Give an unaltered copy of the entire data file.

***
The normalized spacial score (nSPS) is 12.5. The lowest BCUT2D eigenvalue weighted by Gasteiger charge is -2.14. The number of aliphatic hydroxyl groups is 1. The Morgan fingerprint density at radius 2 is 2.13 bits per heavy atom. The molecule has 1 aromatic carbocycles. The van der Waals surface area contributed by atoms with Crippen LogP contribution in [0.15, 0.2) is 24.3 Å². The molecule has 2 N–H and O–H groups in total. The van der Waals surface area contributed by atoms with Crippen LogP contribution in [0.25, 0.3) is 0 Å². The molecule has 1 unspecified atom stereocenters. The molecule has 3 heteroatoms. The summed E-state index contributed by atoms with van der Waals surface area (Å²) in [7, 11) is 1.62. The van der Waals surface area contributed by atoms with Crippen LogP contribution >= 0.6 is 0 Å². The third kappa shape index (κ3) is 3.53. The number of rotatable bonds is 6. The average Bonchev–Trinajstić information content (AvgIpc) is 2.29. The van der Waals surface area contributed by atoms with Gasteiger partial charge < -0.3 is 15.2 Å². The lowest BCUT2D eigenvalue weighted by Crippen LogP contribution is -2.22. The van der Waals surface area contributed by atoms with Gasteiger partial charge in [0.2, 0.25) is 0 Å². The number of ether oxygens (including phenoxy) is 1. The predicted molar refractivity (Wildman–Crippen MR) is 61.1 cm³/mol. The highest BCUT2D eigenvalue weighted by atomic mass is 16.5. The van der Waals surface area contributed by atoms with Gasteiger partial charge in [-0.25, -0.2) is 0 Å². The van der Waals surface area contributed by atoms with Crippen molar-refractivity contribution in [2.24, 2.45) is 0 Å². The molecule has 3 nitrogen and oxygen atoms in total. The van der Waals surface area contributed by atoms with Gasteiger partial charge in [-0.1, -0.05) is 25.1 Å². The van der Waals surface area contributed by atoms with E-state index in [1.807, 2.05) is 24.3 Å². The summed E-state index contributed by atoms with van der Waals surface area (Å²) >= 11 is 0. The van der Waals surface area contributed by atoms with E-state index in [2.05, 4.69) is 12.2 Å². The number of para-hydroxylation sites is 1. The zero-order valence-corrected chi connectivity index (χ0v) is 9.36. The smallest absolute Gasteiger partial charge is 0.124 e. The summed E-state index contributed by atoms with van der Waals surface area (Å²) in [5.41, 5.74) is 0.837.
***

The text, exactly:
The normalized spacial score (nSPS) is 12.5. The lowest BCUT2D eigenvalue weighted by Gasteiger charge is -2.14. The number of aliphatic hydroxyl groups is 1. The Morgan fingerprint density at radius 2 is 2.13 bits per heavy atom. The molecule has 1 aromatic carbocycles. The van der Waals surface area contributed by atoms with Crippen LogP contribution in [0.15, 0.2) is 24.3 Å². The molecule has 2 N–H and O–H groups in total. The van der Waals surface area contributed by atoms with Crippen LogP contribution in [0.25, 0.3) is 0 Å². The molecule has 1 unspecified atom stereocenters. The molecule has 3 heteroatoms. The summed E-state index contributed by atoms with van der Waals surface area (Å²) in [7, 11) is 1.62. The van der Waals surface area contributed by atoms with Crippen LogP contribution >= 0.6 is 0 Å². The third kappa shape index (κ3) is 3.53. The number of rotatable bonds is 6. The average Bonchev–Trinajstić information content (AvgIpc) is 2.29. The van der Waals surface area contributed by atoms with Gasteiger partial charge < -0.3 is 15.2 Å². The lowest BCUT2D eigenvalue weighted by Crippen LogP contribution is -2.22. The van der Waals surface area contributed by atoms with Gasteiger partial charge in [0.2, 0.25) is 0 Å². The number of ether oxygens (including phenoxy) is 1. The predicted molar refractivity (Wildman–Crippen MR) is 61.1 cm³/mol. The highest BCUT2D eigenvalue weighted by atomic mass is 16.5. The van der Waals surface area contributed by atoms with Gasteiger partial charge in [-0.25, -0.2) is 0 Å². The van der Waals surface area contributed by atoms with Crippen molar-refractivity contribution in [2.24, 2.45) is 0 Å². The molecule has 3 nitrogen and oxygen atoms in total. The van der Waals surface area contributed by atoms with Gasteiger partial charge in [-0.1, -0.05) is 25.1 Å². The van der Waals surface area contributed by atoms with E-state index in [1.807, 2.05) is 24.3 Å². The summed E-state index contributed by atoms with van der Waals surface area (Å²) >= 11 is 0. The van der Waals surface area contributed by atoms with E-state index in [2.05, 4.69) is 12.2 Å². The number of para-hydroxylation sites is 1. The zero-order valence-corrected chi connectivity index (χ0v) is 9.36. The smallest absolute Gasteiger partial charge is 0.124 e. The summed E-state index contributed by atoms with van der Waals surface area (Å²) in [5.41, 5.74) is 0.837.